Even without nudging blood pressure up, high-salt diet hobbles the brain
A high-salt diet may spell trouble for the brain — and for mental performance — even if it doesn’t push blood pressure into dangerous territory, new research has found.
A new study has shown that in mice fed a very high-salt diet, blood flow to the brain declined, the integrity of blood vessels in the brain suffered, and performance on tests of cognitive function plummeted.
But researchers found that those effects were not, as has long been widely believed, a natural consequence of high blood pressure. Instead, they appeared to be the result of signals sent from the gut to the brain by the immune system.
The study, conducted by researchers at Weill Cornell Medicine in New York, was published Monday in the journal Nature Neuroscience.
The research sheds light on a subject of keen interest to scientists exploring the links between what we eat and how well we think, and the mediating role that the immune system plays in that communication. It suggests that even before a chronic high-salt diet nudges blood pressure up and compromises the health of tiny blood vessels in the brain, the oversalted gut is independently sending messages that lay the groundwork for corrosion throughout that vital network.
In the small intestines of mice, the authors of the new research found that a very high-salt diet prompted an immune response that boosted circulating levels of an inflammatory substance called interleukin-17. These high levels of IL-17 set off a cascade of chemical responses inside the delicate inner linings of the brain’s blood vessels.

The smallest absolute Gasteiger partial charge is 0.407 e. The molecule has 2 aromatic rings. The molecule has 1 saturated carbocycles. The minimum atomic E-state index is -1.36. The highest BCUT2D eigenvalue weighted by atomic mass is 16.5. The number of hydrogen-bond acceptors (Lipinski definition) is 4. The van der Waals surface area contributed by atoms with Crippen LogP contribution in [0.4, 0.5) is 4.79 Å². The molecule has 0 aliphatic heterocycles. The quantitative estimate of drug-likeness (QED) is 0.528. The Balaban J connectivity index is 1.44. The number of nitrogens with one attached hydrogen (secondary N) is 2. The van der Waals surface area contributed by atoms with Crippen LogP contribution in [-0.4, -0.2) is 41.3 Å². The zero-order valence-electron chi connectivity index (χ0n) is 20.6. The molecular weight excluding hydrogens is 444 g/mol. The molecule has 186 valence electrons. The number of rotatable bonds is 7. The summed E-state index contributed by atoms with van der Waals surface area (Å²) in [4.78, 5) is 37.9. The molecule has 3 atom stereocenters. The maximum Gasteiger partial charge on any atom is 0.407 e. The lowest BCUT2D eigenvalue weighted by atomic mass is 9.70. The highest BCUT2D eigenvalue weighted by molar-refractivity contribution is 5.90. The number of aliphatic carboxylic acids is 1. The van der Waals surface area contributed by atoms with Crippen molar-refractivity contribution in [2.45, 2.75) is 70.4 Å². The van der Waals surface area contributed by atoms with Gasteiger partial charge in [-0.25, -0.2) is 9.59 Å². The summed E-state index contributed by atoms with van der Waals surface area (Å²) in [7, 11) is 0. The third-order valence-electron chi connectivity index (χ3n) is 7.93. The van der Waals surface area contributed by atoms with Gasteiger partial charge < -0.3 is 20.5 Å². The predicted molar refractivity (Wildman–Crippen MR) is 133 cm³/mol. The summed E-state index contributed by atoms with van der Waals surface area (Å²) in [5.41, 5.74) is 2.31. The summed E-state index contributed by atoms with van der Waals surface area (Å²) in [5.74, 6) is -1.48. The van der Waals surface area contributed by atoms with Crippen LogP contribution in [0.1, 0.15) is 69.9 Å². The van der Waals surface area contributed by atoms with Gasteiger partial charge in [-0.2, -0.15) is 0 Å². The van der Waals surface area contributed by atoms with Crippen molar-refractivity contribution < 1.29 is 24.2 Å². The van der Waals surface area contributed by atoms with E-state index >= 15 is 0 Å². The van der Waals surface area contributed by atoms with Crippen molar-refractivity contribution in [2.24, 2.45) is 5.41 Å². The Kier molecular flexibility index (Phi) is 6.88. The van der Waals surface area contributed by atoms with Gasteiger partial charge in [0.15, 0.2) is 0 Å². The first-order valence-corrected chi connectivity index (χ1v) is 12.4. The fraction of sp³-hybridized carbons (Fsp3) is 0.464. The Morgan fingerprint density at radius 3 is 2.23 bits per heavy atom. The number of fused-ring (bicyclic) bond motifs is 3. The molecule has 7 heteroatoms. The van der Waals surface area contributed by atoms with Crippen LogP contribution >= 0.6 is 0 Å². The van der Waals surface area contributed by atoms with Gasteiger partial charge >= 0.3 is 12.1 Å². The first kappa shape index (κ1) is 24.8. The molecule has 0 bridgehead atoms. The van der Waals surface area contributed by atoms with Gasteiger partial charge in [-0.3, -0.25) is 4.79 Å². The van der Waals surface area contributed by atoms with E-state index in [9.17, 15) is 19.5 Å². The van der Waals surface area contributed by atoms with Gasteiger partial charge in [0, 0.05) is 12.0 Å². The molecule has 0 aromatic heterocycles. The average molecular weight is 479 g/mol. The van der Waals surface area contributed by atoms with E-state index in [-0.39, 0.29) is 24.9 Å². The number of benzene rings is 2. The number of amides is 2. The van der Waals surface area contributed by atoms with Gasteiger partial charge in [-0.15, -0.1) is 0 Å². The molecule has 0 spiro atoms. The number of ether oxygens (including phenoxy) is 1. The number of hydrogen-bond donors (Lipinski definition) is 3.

The result, in mice fed the high-salt diet: blood supply to two regions crucial for learning and memory — the cortex and hippocampus — slowed markedly. And mental performance slid. Compared to mice fed a diet lower in salt, the maze-running skills of the mice who consumed high-salt levels faltered, and they failed to respond normally to whisker stimulation, or a new object in their cage.
In mice, that evidence of cognitive impairment was apparent even in the absence of high blood pressure.
The good news — for these mice at least: that when the high-salt diet was discontinued, or when the immune signals were tamped down by drugs, the cognitive performance of mice was restored.
The immune system’s role in sending signals between brain and gut is also seen in such diseases as multiple sclerosis, rheumatoid arthritis, psoriasis and inflammatory bowel disease — all disorders that are linked to poor functioning of the brain’s blood vessels. The researchers suggested that if a drug or therapy could disrupt the inflammatory signals that reach the brain, the heart and stroke risk that come with such diseases might be reduced.
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